- Häftad (Paperback / softback)
- Antal sidor
- Bloomsbury Publishing PLC
- 199 x 128 x 18 mm
- 194 g
Du kanske gillar
By the winner of the Nobel Prize in Literature 2021113
By the winner of the 2021 Nobel Prize in Literature 'The elegance and control of Gurnah's writing, and his understanding of how quietly and slowly and repeatedly a heart can break, make this a deeply rewarding novel' Kamila Shamsie, Guardian ________________________ For seven-year-old Salim, the pillars upholding his small universe - his indifferent father, his adored uncle, his treasured books, the daily routines of government school and Koran lessons - seem unshakeable. But it is the 1970s, and the winds of change are blowing through Zanzibar: suddenly Salim's father is gone, and the island convulses with violence and corruption the wake of a revolution. It will only be years later, making his way through an alien and hostile London, that Salim will begin to understand the shame and exploitation festering at the heart of his family's history. ________________________ 'Riveting ... The measured elegance of Gurnah's prose renders his protagonist in a manner almost uncannily real' New York Times 'Glittering ... Each work is different from the last, yet they build into a powerfully evocative oeuvre that keeps coming back to the same questions, in spare, graceful prose, about the ties that bind and the ties that fray' Telegraph 'A colourful tale of life in a Zanzibar village, where passions and politics reshape a family... Powerful' Mail on Sunday
- Skickas inom 7-10 vardagar.
- Gratis frakt inom Sverige över 199 kr för privatpersoner.
KundrecensionerHar du läst boken? Sätt ditt betyg »
Fler böcker av Abdulrazak Gurnah
Recensioner i media
[A] captivating storyteller, with a voice both lyrical and mordant, and an oeuvre haunted by memory and loss. His intricate novels of arrival and departure ... reveal, with flashes of acerbic humour, the lingering ties that bind continents, and how competing versions of history collide * Guardian * Gurnah is a master storyteller -- Aminatta Forna * Financial Times * Gurnah writes with wonderful insight about family relationships and he folds in the layers of history with elegance and warmth * The Times * Exile has given Gurnah a perspective on the "balance between things" that is astonishing, superb * Observer * Gurnah etches with biting incisiveness the experiences of immigrants exposed to contempt, hostility or patronising indifference on their arrival in Britain * Spectator * Gurnah writes with quiet humour and great affection about pre-revolutionary Zanzibar and its people ... Gurnah writes beautifully, with the satisfying assurance of someone who knows how to achieve his effects without undue fuss but with absolute precision * Daily Telegraph * Gurnah evokes his world in poetic prose which is pure and lucid * Guardian * His prose is elegant and evocative * Mail on Sunday * Gurnah has laid powerful imaginative claim to the eastern seaboard of Africa * Independent * Gravel Heart is one of the beautiful novels that lingers in the mind long after reading. Gurnah writes about the clash of worlds with such pathos and elegance. -- Amanda Foreman Glittering...Each work is different from the last, yet they build into a powerfully evocative oeuvre that keeps coming back to the same questions, in spare, graceful prose, about the ties that bind and the ties that fray -- Judith Woods * Daily Telegraph * Entertainingly intertwines migration and a tale of family drama ... Gurnah has rightly been praised for his masterful storytelling ... An emotive tale about betrayal, families and the East African diaspora -- Theresa Munoz * Sunday Herald * A colourful tale of lie in a Zanzibar village, where passions and politics reshape a family ... Expect echoes of Shakespeare's Measure for Measure -- Jeffery Burke * Mail on Sunday * Throughout, the elegance and control of Gurnah's writing, and his understanding of how quietly and slowly and repeatedly a heart can break, make this a deeply rewarding novel * Guardian * The measured elegance of Gurnah's prose renders his protagonist in a manner almost uncannily real ... Gurnah's portrayal of student immigrant life in Britain is pleasingly deliberate and precise, and also riveting ... Even the minor characters in this novel have richly imagined histories that inflect their smallest interactions - one of the loveliest pleasures of this book, and a choice that makes its world exceptionally full * New York Times * A poignant, understated and frequently moving novel * Herald *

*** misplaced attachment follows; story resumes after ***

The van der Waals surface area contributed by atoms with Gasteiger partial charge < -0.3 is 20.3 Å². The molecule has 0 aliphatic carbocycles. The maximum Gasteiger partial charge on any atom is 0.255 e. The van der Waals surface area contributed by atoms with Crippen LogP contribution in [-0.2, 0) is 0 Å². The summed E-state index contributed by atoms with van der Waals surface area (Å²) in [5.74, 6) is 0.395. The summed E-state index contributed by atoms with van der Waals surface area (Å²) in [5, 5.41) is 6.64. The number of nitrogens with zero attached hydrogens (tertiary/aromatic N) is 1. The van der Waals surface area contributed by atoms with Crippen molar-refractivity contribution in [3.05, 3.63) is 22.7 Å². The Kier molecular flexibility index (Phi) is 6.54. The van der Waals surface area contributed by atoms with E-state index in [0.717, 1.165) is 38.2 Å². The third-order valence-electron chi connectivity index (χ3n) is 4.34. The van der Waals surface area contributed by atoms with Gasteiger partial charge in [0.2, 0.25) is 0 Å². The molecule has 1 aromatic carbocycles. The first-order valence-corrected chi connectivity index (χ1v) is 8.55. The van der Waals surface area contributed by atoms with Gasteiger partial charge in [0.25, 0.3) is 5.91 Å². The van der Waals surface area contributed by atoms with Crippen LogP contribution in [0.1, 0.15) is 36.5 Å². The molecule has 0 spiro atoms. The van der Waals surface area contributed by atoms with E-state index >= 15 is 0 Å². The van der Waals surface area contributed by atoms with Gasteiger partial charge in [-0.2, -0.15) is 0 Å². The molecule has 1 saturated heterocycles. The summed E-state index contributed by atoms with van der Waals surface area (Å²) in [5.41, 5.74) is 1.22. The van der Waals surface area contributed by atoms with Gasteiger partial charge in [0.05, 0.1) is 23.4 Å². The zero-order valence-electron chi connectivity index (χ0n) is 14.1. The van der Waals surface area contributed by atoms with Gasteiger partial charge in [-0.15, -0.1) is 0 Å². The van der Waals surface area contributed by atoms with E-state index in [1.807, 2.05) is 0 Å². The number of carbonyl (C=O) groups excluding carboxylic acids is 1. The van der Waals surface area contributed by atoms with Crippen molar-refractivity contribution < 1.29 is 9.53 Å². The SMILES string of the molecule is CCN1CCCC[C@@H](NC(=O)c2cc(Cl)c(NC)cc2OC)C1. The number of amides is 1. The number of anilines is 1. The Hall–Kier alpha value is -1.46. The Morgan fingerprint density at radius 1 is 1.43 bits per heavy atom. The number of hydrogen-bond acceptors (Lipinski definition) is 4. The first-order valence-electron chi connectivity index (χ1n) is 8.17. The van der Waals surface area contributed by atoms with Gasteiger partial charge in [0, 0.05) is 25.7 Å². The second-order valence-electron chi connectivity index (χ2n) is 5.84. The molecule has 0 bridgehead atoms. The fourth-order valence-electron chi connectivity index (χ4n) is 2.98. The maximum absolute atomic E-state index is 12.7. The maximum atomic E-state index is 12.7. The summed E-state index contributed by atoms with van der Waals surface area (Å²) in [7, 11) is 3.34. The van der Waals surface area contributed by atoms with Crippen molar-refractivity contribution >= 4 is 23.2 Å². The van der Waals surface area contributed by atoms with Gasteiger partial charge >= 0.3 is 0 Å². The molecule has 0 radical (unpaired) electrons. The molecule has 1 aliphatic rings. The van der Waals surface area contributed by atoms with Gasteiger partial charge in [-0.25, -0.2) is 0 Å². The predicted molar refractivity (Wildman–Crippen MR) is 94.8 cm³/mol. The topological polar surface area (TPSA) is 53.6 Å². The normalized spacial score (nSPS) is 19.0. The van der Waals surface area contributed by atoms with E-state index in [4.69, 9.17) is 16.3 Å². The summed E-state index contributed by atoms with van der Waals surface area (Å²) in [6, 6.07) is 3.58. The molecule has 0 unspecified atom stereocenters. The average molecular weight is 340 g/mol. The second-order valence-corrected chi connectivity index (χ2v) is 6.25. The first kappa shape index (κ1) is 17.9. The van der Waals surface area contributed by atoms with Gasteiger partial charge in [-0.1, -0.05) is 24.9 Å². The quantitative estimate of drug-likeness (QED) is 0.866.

Abdulrazak Gurnah is the winner of the Nobel Prize in Literature 2021. He is the author of ten novels: Memory of Departure, Pilgrims Way, Dottie, Paradise (shortlisted for the Booker Prize and the Whitbread Award), Admiring Silence, By the Sea (longlisted for the Booker Prize and shortlisted for the Los Angeles Times Book Award), Desertion (shortlisted for the Commonwealth Writers' Prize) The Last Gift, Gravel Heart, and Afterlives, which was shortlisted for the Orwell Prize for Fiction 2021 and longlisted for the Walter Scott Prize. He was Professor of English at the University of Kent, and was a Man Booker Prize judge in 2016. He lives in Canterbury.